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REVIEW: DC UNIVERSE INFINITE HEROES THE ATOM
By Thomas Wheeler

You know what the cool thing about any action figure of The Atom is? Regardless of what scale it's in -- unless it's twelve feet tall or something -- you can claim it's life-size.

The Atom is proof that heroes do come in small packages, and the particular small package that this Atom came in was part of Mattel's excellent line of DC Universe Infinite Heroes, a 3-3/4" scale line spanning the entire DC Universe. Although my emphasis tends to be on the larger DC Universe Classics line, and I'm still trying to find The Atom from that, since the assortment he was in was part of a rather poorly distributed Wal-Mart exclusive, there wasn't much way I was going to pass up the Infinite Heroes version.

Additionally, this is The Atom, as far as I'm concerned. Ray Palmer. I honestly haven't been terribly impressed with his successor, Ryan Choi. In my opinion, Choi was brought in strictly for the purpose of ethnic diversity. I have no problem with that, unless it's the only reason for doing something. I also wasn't especially impressed with the new take on the classic costume that Choi wore. There's a DCIH figure of Choi out there, but that's not the one I bought.

Technically, the original Atom in the DC Universe was a Golden Age hero whose real name was Al Pratt. Pratt couldn't shrink. His claim to fame, such as it was, was that he was short, but a feisty scrapper who was stronger than he looked.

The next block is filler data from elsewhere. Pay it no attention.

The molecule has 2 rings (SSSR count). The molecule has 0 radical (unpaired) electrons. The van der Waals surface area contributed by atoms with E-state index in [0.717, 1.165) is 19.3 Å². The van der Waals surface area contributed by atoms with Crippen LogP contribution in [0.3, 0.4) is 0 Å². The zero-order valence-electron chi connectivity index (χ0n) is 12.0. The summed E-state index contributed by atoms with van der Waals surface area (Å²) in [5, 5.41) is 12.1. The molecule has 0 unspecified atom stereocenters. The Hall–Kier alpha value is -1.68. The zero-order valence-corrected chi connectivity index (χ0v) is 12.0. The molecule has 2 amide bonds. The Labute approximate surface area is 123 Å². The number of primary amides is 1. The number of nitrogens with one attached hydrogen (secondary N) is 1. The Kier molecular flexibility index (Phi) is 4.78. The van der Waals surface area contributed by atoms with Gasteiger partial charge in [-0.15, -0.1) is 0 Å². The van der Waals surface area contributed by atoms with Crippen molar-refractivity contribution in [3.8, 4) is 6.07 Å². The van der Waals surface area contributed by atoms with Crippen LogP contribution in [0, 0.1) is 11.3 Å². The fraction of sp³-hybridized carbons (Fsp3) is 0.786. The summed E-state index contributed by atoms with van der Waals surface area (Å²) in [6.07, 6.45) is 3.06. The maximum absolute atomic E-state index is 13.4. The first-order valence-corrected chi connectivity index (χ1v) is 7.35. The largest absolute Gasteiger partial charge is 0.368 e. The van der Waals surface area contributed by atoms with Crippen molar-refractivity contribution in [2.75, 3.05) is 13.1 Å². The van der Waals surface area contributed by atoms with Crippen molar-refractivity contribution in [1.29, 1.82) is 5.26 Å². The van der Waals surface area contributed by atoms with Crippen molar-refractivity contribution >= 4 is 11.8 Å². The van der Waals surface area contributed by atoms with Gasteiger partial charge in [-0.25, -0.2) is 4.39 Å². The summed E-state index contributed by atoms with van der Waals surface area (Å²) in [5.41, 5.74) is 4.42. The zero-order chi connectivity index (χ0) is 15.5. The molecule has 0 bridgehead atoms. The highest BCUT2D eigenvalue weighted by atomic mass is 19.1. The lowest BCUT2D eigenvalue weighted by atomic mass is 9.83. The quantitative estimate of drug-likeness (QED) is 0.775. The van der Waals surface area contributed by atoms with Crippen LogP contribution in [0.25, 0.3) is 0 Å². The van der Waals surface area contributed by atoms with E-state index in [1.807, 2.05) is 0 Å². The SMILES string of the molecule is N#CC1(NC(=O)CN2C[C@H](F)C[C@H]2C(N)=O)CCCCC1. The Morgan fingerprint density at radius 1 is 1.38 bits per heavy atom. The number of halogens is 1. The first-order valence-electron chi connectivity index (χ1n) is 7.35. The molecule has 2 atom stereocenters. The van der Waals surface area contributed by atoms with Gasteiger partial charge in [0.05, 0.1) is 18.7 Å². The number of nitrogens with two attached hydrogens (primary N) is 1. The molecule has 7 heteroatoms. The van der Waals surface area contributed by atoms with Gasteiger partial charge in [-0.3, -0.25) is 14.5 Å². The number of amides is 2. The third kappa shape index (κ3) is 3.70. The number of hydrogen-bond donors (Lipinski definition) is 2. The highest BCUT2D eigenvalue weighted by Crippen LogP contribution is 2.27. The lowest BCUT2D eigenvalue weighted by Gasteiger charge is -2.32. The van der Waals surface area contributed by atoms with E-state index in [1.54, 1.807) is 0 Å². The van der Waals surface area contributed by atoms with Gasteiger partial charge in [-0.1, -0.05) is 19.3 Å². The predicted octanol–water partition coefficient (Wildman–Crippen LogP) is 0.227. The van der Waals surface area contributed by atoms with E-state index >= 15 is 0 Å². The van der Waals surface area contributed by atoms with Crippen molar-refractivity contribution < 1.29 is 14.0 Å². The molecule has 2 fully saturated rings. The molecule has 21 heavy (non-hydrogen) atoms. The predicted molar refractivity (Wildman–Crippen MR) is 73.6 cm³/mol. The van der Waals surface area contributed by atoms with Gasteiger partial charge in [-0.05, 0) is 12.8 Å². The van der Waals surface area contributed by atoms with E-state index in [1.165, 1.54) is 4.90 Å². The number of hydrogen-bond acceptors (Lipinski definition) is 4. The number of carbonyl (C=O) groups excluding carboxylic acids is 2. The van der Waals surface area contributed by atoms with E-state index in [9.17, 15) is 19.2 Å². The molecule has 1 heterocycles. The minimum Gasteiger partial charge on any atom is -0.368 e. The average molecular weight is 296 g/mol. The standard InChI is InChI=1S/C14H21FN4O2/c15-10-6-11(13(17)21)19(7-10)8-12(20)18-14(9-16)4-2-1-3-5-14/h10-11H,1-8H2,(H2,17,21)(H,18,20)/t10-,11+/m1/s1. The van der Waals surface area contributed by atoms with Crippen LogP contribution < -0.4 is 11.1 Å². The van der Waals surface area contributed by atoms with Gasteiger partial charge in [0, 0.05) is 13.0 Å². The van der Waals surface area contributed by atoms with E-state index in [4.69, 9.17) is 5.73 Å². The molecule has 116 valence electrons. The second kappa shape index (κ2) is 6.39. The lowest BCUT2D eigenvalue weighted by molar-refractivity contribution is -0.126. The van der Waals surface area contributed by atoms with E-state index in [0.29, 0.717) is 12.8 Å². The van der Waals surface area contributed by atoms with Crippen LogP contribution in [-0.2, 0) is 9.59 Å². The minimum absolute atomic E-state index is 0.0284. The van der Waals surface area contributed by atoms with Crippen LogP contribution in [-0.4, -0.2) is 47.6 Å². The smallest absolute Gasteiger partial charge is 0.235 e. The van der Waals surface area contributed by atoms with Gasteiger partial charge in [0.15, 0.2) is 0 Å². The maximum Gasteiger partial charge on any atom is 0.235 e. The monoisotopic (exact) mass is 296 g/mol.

It wasn't until the Silver Age of comics, when a lot of Golden Age heroes, such as Flash, Green Lantern, and others, were getting overhauls, that Ray Palmer came along. His first appearance was in Showcase #34, in late 1961. And as Wikipedia shows, the character, despite never really being a first-string hero despite a lengthy membership in the Justice League, has managed to have some rather astounding adventures over his career.

Using a mass of white dwarf star matter, Ray Palmer fashions a lens that enables him to shrink any object to any degree he wishes. However, any object so treated soon explodes as a side effect, which obviously precludes any practical use of the lens.

During a spelunking expedition, Palmer and his friends find themselves trapped in a cave when the entrance collapses. In desperation, Palmer secretly uses the lens he has carried with him to shrink himself down in order to be able to climb to a small hole high in the wall that leads to the outside, knowing full well he will likely explode. Using a diamond engagement ring, Palmer enlarges the hole sufficiently and descends to the floor to try to alert the others of the escape route before dying. However, upon entering the lens' beam, he finds himself returned to normal size. As the lens is covered with cave moisture, Palmer thinks this fact has altered the beam to allow this strange effect. When subsequent experiments show no change with the explosions, Palmer concludes that there must be some mysterious force in his own body that allows him to be shrunk safely and later returned to normal. He decides to use this effect to become a superhero.